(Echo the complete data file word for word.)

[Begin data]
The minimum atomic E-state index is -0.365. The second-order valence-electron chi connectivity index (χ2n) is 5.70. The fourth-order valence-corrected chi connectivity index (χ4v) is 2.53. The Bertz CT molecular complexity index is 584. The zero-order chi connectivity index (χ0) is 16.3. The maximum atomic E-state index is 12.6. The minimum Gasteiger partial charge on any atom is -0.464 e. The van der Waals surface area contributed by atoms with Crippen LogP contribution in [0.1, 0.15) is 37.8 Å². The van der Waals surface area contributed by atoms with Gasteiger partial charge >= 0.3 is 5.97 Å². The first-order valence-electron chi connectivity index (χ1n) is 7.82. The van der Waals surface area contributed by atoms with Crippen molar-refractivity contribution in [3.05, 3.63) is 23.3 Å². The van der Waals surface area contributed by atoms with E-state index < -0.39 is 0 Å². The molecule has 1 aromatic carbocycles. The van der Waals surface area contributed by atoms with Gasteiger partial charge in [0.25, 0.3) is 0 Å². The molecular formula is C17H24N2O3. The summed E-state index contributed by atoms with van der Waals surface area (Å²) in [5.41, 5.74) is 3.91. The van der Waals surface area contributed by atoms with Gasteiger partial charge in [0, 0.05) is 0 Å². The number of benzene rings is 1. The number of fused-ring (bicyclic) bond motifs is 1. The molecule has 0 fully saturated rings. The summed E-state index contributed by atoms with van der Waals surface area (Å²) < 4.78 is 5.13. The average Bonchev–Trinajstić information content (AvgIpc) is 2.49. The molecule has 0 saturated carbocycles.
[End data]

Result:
The minimum atomic E-state index is -0.365. The second-order valence-electron chi connectivity index (χ2n) is 5.70. The fourth-order valence-corrected chi connectivity index (χ4v) is 2.53. The Bertz CT molecular complexity index is 584. The zero-order chi connectivity index (χ0) is 16.3. The maximum atomic E-state index is 12.6. The minimum Gasteiger partial charge on any atom is -0.464 e. The van der Waals surface area contributed by atoms with Crippen LogP contribution in [0.1, 0.15) is 37.8 Å². The van der Waals surface area contributed by atoms with Gasteiger partial charge >= 0.3 is 5.97 Å². The first-order valence-electron chi connectivity index (χ1n) is 7.82. The van der Waals surface area contributed by atoms with Crippen molar-refractivity contribution in [3.05, 3.63) is 23.3 Å². The van der Waals surface area contributed by atoms with E-state index < -0.39 is 0 Å². The molecule has 1 aromatic carbocycles. The van der Waals surface area contributed by atoms with Gasteiger partial charge in [0.25, 0.3) is 0 Å². The molecular formula is C17H24N2O3. The summed E-state index contributed by atoms with van der Waals surface area (Å²) in [5.41, 5.74) is 3.91. The van der Waals surface area contributed by atoms with Gasteiger partial charge in [0, 0.05) is 0 Å². The number of benzene rings is 1. The number of fused-ring (bicyclic) bond motifs is 1. The molecule has 0 fully saturated rings. The summed E-state index contributed by atoms with van der Waals surface area (Å²) < 4.78 is 5.13. The average Bonchev–Trinajstić information content (AvgIpc) is 2.49. The molecule has 0 saturated carbocycles.